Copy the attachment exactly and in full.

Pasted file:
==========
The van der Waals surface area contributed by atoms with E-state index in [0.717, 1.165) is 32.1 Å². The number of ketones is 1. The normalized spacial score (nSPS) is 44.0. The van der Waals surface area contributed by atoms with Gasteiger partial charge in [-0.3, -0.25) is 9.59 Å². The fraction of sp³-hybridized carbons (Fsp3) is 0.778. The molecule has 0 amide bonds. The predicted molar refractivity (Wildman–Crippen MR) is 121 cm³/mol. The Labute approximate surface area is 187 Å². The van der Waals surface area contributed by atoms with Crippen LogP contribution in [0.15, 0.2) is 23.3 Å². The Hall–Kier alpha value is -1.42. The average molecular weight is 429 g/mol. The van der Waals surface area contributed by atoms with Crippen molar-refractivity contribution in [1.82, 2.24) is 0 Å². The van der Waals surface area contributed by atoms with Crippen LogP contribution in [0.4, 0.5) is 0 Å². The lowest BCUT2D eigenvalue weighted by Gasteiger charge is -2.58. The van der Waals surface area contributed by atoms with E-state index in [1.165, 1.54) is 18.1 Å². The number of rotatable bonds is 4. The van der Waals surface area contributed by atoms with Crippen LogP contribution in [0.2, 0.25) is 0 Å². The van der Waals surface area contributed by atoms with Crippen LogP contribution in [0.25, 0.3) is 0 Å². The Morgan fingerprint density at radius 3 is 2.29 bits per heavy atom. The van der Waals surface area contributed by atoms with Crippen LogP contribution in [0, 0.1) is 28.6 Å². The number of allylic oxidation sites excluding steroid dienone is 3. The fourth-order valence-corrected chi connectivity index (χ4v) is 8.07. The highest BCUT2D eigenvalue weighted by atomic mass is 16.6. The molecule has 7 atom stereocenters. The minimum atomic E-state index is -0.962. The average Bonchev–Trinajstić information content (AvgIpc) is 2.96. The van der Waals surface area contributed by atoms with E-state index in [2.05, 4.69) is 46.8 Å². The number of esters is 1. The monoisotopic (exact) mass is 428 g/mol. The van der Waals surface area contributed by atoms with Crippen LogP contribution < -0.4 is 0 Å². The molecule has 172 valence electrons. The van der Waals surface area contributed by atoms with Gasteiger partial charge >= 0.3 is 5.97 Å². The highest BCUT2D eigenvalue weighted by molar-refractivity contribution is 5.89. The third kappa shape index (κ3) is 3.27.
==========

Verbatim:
The van der Waals surface area contributed by atoms with E-state index in [0.717, 1.165) is 32.1 Å². The number of ketones is 1. The normalized spacial score (nSPS) is 44.0. The van der Waals surface area contributed by atoms with Gasteiger partial charge in [-0.3, -0.25) is 9.59 Å². The fraction of sp³-hybridized carbons (Fsp3) is 0.778. The molecule has 0 amide bonds. The predicted molar refractivity (Wildman–Crippen MR) is 121 cm³/mol. The Labute approximate surface area is 187 Å². The van der Waals surface area contributed by atoms with Crippen LogP contribution in [0.15, 0.2) is 23.3 Å². The Hall–Kier alpha value is -1.42. The average molecular weight is 429 g/mol. The van der Waals surface area contributed by atoms with Crippen molar-refractivity contribution in [1.82, 2.24) is 0 Å². The van der Waals surface area contributed by atoms with Crippen LogP contribution in [0.4, 0.5) is 0 Å². The lowest BCUT2D eigenvalue weighted by Gasteiger charge is -2.58. The van der Waals surface area contributed by atoms with E-state index in [1.165, 1.54) is 18.1 Å². The number of rotatable bonds is 4. The van der Waals surface area contributed by atoms with Crippen LogP contribution in [0.2, 0.25) is 0 Å². The van der Waals surface area contributed by atoms with Crippen LogP contribution in [0.25, 0.3) is 0 Å². The Morgan fingerprint density at radius 3 is 2.29 bits per heavy atom. The van der Waals surface area contributed by atoms with Crippen LogP contribution in [0, 0.1) is 28.6 Å². The number of allylic oxidation sites excluding steroid dienone is 3. The fourth-order valence-corrected chi connectivity index (χ4v) is 8.07. The highest BCUT2D eigenvalue weighted by atomic mass is 16.6. The molecule has 7 atom stereocenters. The minimum atomic E-state index is -0.962. The average Bonchev–Trinajstić information content (AvgIpc) is 2.96. The van der Waals surface area contributed by atoms with E-state index in [2.05, 4.69) is 46.8 Å². The number of esters is 1. The monoisotopic (exact) mass is 428 g/mol. The van der Waals surface area contributed by atoms with Crippen LogP contribution < -0.4 is 0 Å². The molecule has 172 valence electrons. The van der Waals surface area contributed by atoms with Gasteiger partial charge >= 0.3 is 5.97 Å². The highest BCUT2D eigenvalue weighted by molar-refractivity contribution is 5.89. The third kappa shape index (κ3) is 3.27.